I’m writing from Australia, where I am a few days into a fortnight of working abroad for the University. In this blog post, I want to explain what I’m doing.
Universities are rooted in place. The first thing I spotted about Sheffield Hallam when I came to look around before my interview for the job was the way it is central to the city. Once I understood a little bit more, I understood its rootedness in the history, geography and values of the city and the region. Our place in the city and the region is at the core of what we do, and I have written about that a lot. In our 2017 Transforming Lives strategy, we used a simple two-word phrase to describe that: ‘leading locally’ and over the last two years we have developed programmes of work in business, education and quality of life which give reality to the idea of leading locally.
Of course, we are also working on a much larger canvas. We are preparing our students for a world of ever greater international interdependence and connectivity. Families and friends are increasingly distributed across the globe. Business is increasingly global. Modern technologies mean that we can work on a project simultaneously in different time zones and then have a real-time technology enabled conversation about the project. Capital flows move around the world at phenomenal speeds.
Universities have done a good deal of thinking about how to position themselves in this global space. Some have – frankly – approached it as simply a business proposition. In the process, some have forgotten their own rootedness in place and begun to think of themselves as global corporations with multiple sites. You can go to parts of the Middle East and walk seamlessly from one international university teaching facility to another. Recent reports suggest that a good number of these branch campuses are struggling financially. It may be that thinking of global opportunities solely as business propositions is the wrong way to do it. It’s too easy to forget your roots and your purpose.
At Sheffield Hallam, we set a different test for our global ambitions. We said that we would look to work with ‘like-minded universities’ around the world in the best interests of our students, our staff and our ambitions. One of my purposes over these two weeks is to cement our first global strategic partnership, with La Trobe University in Melbourne, Australia.
La Trobe is similar to Sheffield Hallam in a number of important respects. It is about the same size, the student demographic characteristics are similar. It is rooted in its place, as we are and, like us, it thinks at global scale about cross-cutting challenges. Our global strategic partnership builds on deep roots: the two universities have been working together across a number of activities for several years. That has placed us in an excellent position to have serious discussions about what a genuinely strategic partnership looks like. The two universities share similar ambitions and, importantly, as we know, similar ways of looking at the world. We have important parallel research strengths, in sports, in health, in sciences and we have established and developing collaborative teaching programmes. Most important of all, we have found that we get on well.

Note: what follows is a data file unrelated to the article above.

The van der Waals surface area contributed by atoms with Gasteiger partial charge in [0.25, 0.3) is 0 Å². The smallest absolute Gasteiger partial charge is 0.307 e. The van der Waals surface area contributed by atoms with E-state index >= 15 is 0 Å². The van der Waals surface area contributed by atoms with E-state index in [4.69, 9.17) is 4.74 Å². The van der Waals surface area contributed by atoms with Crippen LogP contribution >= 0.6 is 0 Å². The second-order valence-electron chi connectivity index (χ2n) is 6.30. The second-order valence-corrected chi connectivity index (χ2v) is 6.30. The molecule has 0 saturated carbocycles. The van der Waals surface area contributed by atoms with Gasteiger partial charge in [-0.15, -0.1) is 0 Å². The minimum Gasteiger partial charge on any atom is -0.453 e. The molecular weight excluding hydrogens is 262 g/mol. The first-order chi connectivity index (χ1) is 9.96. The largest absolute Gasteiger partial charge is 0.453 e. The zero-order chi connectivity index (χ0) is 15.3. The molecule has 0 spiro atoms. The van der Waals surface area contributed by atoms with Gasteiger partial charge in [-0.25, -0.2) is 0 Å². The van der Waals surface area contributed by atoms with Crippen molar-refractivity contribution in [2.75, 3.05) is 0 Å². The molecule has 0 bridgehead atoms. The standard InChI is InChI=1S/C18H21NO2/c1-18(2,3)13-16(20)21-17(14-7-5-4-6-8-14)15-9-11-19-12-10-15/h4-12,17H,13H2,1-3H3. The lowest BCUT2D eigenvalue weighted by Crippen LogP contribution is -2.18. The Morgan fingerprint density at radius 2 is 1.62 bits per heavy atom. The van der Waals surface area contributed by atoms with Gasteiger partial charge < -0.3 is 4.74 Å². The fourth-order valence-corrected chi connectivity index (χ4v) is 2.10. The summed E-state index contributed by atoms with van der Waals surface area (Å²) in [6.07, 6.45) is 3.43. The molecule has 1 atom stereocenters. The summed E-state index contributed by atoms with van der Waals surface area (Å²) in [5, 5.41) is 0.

And so both universities are now working together to establish a long-term partnership which will reach across a range of activities: student exchange, staff exchange, dual-degree development, joint research. By working together on a range of activities across the breadth of disciplines, we believe we will be able to embed a successful relationship that is deep, enriching and inclusive. Only a very few universities have gone down this path of close mutual working, and where they have done so, it has provided new opportunities for students and staff, and developed the profile of both universities as global institutions. My major purpose in travelling abroad is to set in place the arrangements we need to make the Hallam-La Trobe relationship thrive.
Whilst I am in Australia, I will be doing some other work, with the Australian government and think tanks on policy lessons from UK higher education, aimed at raising the University’s profile in Australia. Importantly – it’s a high spot of any international visit – I’ll be meeting alumni; we have, in total, some five hundred Hallam alumni in Melbourne. On the way back, I shall be stopping off for several days in Hong Kong to visit our partner institutions, and to meet with alumni as well as business partners and government. If you work at Hallam and you’d like to know a bit more about what I am doing, further details of the trip can be found on the university intranet.
The relationship between the local and the global is one of the key challenges of our time: it runs through any number of policy challenges. I think we have got the relationship essentially right: a range of global activities to enrich the University, anchored in an over-arching global strategic relationship. Our international engagements should, and will, benefit the city and the region, providing opportunities for our staff and students.